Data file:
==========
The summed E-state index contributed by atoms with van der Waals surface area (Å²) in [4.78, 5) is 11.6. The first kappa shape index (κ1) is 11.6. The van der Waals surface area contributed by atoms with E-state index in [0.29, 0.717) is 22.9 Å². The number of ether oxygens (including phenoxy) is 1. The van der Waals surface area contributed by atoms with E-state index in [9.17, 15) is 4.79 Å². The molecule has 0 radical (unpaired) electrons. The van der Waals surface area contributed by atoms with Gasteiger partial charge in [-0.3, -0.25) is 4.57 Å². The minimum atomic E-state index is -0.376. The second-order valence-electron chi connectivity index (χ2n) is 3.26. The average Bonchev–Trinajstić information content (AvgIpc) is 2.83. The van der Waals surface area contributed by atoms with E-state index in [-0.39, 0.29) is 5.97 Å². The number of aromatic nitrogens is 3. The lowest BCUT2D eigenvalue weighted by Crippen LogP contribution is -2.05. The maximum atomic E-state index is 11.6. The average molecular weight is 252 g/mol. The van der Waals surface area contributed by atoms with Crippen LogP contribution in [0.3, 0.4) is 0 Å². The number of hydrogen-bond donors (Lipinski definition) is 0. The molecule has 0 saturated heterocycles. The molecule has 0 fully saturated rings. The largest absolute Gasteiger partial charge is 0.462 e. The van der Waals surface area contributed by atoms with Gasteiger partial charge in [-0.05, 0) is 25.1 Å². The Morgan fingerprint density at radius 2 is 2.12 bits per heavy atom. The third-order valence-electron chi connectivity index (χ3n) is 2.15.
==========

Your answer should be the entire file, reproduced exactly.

The summed E-state index contributed by atoms with van der Waals surface area (Å²) in [4.78, 5) is 11.6. The first kappa shape index (κ1) is 11.6. The van der Waals surface area contributed by atoms with E-state index in [0.29, 0.717) is 22.9 Å². The number of ether oxygens (including phenoxy) is 1. The van der Waals surface area contributed by atoms with E-state index in [9.17, 15) is 4.79 Å². The molecule has 0 radical (unpaired) electrons. The van der Waals surface area contributed by atoms with Gasteiger partial charge in [-0.3, -0.25) is 4.57 Å². The minimum atomic E-state index is -0.376. The second-order valence-electron chi connectivity index (χ2n) is 3.26. The average Bonchev–Trinajstić information content (AvgIpc) is 2.83. The van der Waals surface area contributed by atoms with E-state index in [-0.39, 0.29) is 5.97 Å². The number of aromatic nitrogens is 3. The lowest BCUT2D eigenvalue weighted by Crippen LogP contribution is -2.05. The maximum atomic E-state index is 11.6. The average molecular weight is 252 g/mol. The van der Waals surface area contributed by atoms with Crippen LogP contribution in [0.3, 0.4) is 0 Å². The number of hydrogen-bond donors (Lipinski definition) is 0. The molecule has 0 saturated heterocycles. The molecule has 0 fully saturated rings. The largest absolute Gasteiger partial charge is 0.462 e. The van der Waals surface area contributed by atoms with Gasteiger partial charge in [-0.05, 0) is 25.1 Å². The Morgan fingerprint density at radius 2 is 2.12 bits per heavy atom. The third-order valence-electron chi connectivity index (χ3n) is 2.15.